Gakunan Railway Line

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Gakunan Railway Line
Gakunan train at Yoshiwara Station 200511.jpg
A Gakunan train at Yoshiwara Station, November 2011
Type Heavy rail
Locale Shizuoka Prefecture
Termini Yoshiwara
Stations 10
Opened 1936
Operator(s) Gakunan Electric Train Co., Ltd.
Line length 9.2 km (5.7 mi)
Track gauge 1,067 mm (3 ft 6 in)
Electrification 1500 V DC overhead
Route map
0.0 Yoshiwara Station
1.8 Hidari-Fuji Signal
2.3 Jatco-mae Station
2.7 Yoshiwara-honchō Station
3.0 Hon-Yoshiwara Station
3.7 Tajuku Signal
4.4 Gakunan-Harada Station
5.4 Hina Station
6.4 Gakunan-Fujioka Station
7.3 Sudo Station
8.2 Kamiya Station
Tōkaidō Shinkansen
9.2 Gakunan-Enoo Station

The Gakunan Railway Line (岳南電車岳南線, Gakunan Densha Gakunan-sen) is Japanese railway line between Yoshiwara and Gakunan-Enoo, all within the industrial area of Fuji in Shizuoka Prefecture. The line does not have any official name. This is the only railway line Gakunan Electric Train Co., Ltd. (岳南電車株式会社, Gakunan Densha Kabushiki-gaisha) operates.[1] The operator company was established on April 1, 2013 as a subsidiary of the former operator Gakunan Railway (岳南鉄道, Gakunan Tetsudō), a subsidiary of Fuji Kyuko.[2][3]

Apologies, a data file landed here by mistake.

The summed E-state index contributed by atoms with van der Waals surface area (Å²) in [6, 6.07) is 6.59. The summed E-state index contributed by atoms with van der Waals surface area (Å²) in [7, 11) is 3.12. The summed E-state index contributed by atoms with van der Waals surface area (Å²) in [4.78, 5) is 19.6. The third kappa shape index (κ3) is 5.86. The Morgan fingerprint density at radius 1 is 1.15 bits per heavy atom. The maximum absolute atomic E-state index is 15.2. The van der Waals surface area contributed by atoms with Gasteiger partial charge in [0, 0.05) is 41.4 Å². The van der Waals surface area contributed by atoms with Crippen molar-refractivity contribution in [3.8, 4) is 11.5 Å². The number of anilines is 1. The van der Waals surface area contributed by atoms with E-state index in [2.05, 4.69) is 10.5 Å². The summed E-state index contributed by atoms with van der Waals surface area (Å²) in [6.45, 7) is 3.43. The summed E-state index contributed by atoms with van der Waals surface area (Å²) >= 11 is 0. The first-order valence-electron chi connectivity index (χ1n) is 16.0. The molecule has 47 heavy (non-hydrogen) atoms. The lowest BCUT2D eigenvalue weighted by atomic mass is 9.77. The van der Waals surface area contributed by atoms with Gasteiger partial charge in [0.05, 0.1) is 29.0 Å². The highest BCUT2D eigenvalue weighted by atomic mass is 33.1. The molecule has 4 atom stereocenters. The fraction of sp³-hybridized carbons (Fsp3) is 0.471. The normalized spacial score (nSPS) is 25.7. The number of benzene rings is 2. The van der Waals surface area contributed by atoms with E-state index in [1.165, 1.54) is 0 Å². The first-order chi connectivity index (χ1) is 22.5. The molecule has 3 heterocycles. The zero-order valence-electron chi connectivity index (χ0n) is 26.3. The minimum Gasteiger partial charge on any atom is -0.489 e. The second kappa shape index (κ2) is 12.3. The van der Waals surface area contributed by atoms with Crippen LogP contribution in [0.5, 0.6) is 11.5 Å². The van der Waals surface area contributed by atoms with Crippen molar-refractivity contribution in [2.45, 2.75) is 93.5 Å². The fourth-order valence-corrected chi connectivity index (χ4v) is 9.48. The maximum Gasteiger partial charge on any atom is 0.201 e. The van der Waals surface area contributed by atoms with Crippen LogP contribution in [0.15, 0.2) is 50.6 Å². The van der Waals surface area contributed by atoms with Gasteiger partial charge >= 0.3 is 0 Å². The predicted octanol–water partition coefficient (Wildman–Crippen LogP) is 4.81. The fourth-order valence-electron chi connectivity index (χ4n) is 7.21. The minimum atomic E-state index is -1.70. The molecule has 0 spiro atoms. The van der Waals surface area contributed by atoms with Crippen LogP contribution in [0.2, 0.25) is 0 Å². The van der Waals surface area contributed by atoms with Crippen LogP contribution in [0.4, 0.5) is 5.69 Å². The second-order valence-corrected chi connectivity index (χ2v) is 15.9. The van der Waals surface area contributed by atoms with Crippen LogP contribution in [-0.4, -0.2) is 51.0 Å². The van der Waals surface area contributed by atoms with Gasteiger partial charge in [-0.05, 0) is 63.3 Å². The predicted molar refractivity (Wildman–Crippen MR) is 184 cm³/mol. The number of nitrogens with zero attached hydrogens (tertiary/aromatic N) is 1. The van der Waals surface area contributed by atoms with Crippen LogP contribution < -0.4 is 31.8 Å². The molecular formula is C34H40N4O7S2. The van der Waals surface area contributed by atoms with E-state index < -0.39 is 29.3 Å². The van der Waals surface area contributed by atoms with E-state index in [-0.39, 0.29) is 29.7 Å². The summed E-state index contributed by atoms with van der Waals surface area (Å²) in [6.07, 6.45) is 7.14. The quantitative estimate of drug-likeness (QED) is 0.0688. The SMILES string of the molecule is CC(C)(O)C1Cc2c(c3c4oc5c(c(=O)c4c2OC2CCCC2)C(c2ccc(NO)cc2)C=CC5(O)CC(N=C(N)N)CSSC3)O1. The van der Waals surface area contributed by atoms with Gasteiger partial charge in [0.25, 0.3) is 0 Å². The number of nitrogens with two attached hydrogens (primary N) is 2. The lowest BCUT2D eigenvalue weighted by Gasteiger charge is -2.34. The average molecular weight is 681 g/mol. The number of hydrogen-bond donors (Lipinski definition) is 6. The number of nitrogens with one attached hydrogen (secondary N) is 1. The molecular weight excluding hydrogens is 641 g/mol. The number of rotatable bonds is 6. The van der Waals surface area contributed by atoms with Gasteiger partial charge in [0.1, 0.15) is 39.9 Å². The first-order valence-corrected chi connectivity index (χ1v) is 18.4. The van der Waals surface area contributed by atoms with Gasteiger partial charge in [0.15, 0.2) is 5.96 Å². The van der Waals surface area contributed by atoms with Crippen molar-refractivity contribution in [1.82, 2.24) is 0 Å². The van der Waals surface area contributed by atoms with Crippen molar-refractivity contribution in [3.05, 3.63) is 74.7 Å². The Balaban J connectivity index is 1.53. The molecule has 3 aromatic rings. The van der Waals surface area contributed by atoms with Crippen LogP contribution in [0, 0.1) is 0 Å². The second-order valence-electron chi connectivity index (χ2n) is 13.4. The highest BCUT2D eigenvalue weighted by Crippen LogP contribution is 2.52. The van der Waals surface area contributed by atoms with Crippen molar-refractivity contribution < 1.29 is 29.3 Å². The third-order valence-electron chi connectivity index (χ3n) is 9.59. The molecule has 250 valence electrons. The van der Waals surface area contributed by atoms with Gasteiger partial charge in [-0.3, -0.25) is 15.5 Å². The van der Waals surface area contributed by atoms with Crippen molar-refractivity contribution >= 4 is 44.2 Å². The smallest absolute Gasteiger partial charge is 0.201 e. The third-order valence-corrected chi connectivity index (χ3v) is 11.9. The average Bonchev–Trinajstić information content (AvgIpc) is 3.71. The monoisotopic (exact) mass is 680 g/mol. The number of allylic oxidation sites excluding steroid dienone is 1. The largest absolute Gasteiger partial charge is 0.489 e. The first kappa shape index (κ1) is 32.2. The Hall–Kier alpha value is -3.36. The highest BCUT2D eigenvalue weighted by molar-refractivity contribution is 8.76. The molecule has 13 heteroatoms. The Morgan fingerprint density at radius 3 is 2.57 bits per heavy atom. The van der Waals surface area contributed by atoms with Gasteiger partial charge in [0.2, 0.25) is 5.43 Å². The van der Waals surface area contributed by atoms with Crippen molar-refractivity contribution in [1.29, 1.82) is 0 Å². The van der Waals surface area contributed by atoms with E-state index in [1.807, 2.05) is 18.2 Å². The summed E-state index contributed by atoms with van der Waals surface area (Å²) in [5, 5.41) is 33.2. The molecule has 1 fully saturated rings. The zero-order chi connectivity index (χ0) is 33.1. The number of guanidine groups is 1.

The Gakunan Railway began operations as an industrial railway named the Nissan Heavy Industrial Railroad (日産重工業専用鉄道, Nissan Jūkōgyō Senyō Tetsudō) on August 5, 1936 as part of a project to create an industrial center in Fuji city. The terminal station of the line was established at Yoshiwara Station on the Tokaido Main Line, and initial plans called for the line to be extended as far as Numazu Station. These plans were delayed by World War II and were eventually cancelled with the end of the war and breakup of the Nissan zaibatsu. The line gained its present name on December 15, 1948, after which regularly scheduled passenger service began. The electric supply for the line was upgraded from 600 Volts to the present 1,500 volts in 1969. In 1984, scheduled freight services past Sudo were discontinued.

All freight services were discontinued on March 16, 2012.[2]


  1. ^ The Association of Japanese Private Railways. 民鉄各社紹介 岳南電車株式会社 [Introduction of private railway companies Daisen Train Co., Ltd.] (in Japanese). Retrieved June 15, 2013.
  2. ^ a b Gakunan Electric Train Co., Ltd. 会社概要 [Company Profile] (in Japanese). Retrieved June 15, 2013.
  3. ^ Fujikyuko Co., Ltd. 富士急グループ企業一覧 [List of Fujitsu Group companies] (in Japanese). Retrieved June 15, 2013.

External links

  • Official website (in Japanese)
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